One week sailing in the Cyclades islands - start in Lavrion

Cyclades is the most popular sailing destination in Greece. The traditional atmosphere of the islands, the reputation they have for ideal holidays, as well as the golden beaches in all of the islands, attract an increasing number of visitors from Europe and the whole world. 

Sailing conditions are rather challenging. During the summer months, the 'Meltemi' prevails, which is a constant, north wind that can reach up to 7-8 beauforts, but it's actual force is hard to be predicted. The meltemi starts almost every year in early July and lasts till mid August; the rest of the time is easier to sail around the islands.

Athens has two main marinas for sailing yachts; Kalamaki on the south coast and Lavrion port at the east coast. Lavrion is closer to Cyclades islands; only 14 nautical miles (nm) from Kea island. This itinerary prescribes a sailing cruise starting from Lavrion and visiting 5 of the nearest, but yet most beautiful of Cyclades islands. Click the photo to view a larger view of the chart and read below more details about the itinerary 

Day 1: Lavrion - Kea (14 nautical miles)

The trip starts on Saturday evening from the port of Lavrion, at the east coast of Athens. Use the morning and afternoon to get the food supplies from the stores near the port; sail before 6 pm so that there is adequate time to arrive before sunset in Koundouros bay, at the southwest coast of Kea. This is a cozy bay, protected from only the north and east winds; avoid it at the (rare) case of south winds, in which case only the northern side of the island can offer a good shelter.

Days 2, 3: Kea - Mykonos (54 nm) 

On Sunday morning prepare for a long trip, up to 9 hours to the island of Mykonos. It lies 54 miles to the east, so, you will probably enjoy a pleasant sailing trip under beam reach; the northern wind will blow from the side of the boat, creating ideal sailing conditions. Have a swim first in the crystal waters of Koundouros and a light breakfast. The day comes ahead with a challenging route, as wind force near Mykonos is one of the strongest across the Aegean Sea. Late afternoon you should be arriving to the port of Mykonos. 

The picture of the sunrise was shot during this trip, from Kea to Mykonos, early morning. When we were approaching the north coast of Syros, the sun appeared over Tinos island.

Take a good rest and enjoy the night in Mykonos town, one of the most famous resorts for its night life. 

The next day relax in Mykonos island; there are many options. From visiting the nearby islet of Delos, the sacred island in ancient times, to sailing the south coast of Mykonos or just have a relaxed day in the town, meeting celebrities in the streets and the coffee shops.

Day 4: Mykonos - Paros (18 nm)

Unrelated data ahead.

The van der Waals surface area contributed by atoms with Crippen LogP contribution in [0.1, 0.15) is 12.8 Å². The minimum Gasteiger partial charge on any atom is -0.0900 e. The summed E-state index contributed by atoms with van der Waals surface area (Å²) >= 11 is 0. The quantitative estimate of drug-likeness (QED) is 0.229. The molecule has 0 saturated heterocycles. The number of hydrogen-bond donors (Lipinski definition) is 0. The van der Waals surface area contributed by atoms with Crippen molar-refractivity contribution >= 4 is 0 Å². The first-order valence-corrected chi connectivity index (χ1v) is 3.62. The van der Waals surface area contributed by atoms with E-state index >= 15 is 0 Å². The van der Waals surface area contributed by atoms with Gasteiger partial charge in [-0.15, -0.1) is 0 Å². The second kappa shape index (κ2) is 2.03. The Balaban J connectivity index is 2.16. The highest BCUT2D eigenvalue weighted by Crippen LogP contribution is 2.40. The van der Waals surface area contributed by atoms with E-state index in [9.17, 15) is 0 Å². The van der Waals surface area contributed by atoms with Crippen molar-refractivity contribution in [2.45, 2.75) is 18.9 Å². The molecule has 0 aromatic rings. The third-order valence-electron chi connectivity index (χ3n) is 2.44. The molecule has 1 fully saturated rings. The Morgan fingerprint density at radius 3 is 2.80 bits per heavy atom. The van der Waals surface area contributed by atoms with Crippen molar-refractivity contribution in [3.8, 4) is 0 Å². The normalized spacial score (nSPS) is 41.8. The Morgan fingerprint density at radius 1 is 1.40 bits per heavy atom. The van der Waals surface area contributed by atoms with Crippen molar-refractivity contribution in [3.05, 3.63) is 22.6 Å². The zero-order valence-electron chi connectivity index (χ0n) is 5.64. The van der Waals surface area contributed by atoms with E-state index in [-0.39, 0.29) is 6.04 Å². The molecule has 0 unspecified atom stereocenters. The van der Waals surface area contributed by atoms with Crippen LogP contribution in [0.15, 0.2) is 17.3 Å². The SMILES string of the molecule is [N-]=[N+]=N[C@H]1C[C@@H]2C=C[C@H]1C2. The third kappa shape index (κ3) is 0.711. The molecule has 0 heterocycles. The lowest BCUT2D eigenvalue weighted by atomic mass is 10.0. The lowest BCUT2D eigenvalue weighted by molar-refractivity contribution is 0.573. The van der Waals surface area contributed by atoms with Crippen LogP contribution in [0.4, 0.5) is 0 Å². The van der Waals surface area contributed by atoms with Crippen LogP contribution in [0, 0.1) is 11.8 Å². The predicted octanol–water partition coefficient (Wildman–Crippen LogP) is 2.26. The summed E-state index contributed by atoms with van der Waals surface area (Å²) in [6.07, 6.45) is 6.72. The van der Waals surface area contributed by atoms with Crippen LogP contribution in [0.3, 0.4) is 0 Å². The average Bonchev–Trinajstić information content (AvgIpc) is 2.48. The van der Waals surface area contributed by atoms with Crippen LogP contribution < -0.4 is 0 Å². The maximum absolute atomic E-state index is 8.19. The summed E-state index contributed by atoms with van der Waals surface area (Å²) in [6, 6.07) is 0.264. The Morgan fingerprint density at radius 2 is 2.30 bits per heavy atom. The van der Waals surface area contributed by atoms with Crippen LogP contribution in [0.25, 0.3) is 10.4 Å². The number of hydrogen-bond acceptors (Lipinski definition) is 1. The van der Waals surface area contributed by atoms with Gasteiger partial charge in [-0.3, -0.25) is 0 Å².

On Tuesday, continue the trip to the next destination, Paros island.Depending on weather conditions and wind force, decide where to berth, either in Naousa, the port at the north, Paroikia, or even Livadi, a smaller port but with good protection to the strong north winds. Another option could be Antiparos, the little islet at the west side of Paros, especially for those who wish a relaxing day at the golden beaches of the islet.

Since the trip from Mykonos to Paros is not so lengthy (2-3 hours), if you leave Mykonos early morning you may have a quick stop in Rhenia islet, an awesome place for free mooring and swimming for few hours. It is expected to be a a pleasant sailing day, travelling down wind. 

Day 5: Paros - Serifos (36 nm)

In a way Paros island is the farthest destination of this itinerary. Since the return day is only 3 days away, the first route to head back starts from Paros and turns west, to the island of Serifos. The route is expected to last for 6-7 hours, so it's a good advice to start early morning (by 6 am) to arrive early noon in Serifos and find one of the few available spots in the beautiful port. If possible, choose to berth at the south side of the small pier, so when docked, have the wind coming from the aft-side. 

Spend the night in the bars of the town over the hill, with a panormic, breath-taking view to the endless Aegean Sea. 

Day 6: Serifos - Kithnos (25 nm)

OnThursday the itinerary continues north, to the island of Kithnos. Either you sail by the east coast of Serifos and then head west, either you sail by the south coast and then head north (as depicted in the chart above), the distance does not change significantly and when there are strong winds, each option has the 'hard part' heading north. We found the second option harder, as we were travelling with strong winds over 7 beauforts. It was impossible to sail up wind, with gusts stemming out the strait among Kithnos and Serifos. The solution should be to sail further west, avoid the effect of the strait, and then tack to north-east and the port of Kithnos. Never the less, sailing in that area was a highly challenging and unforgettable experience.

Either you decide to berth in the fish port of Merichas or in the beautiful bay of Kolona, you will be amazed by the beauty and the charm of the dry land of Kithnos island. The small tavernas on the port of Merichas offer a good option for dinner ashore. 

Day 7: Kithnos - Lavrion (24 nm)

On the last day of the trip, head northwest toward the base port of Lavrion. You can enjoy first the swim in Kolona bay but it's recommended to start 1-2 hours earlier so you can have another swim in Sounion bay, under the Temple of Poseidon. Lavrion port lies another hour to the north.

View more pictures from Cyclades islands! 

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Note: Above data (distances, berthing information, etc.) are included merely for informational purposes and are not accurate. Please assess a nautical chart before your trip, to ensure a safe and pleasant trip.

 

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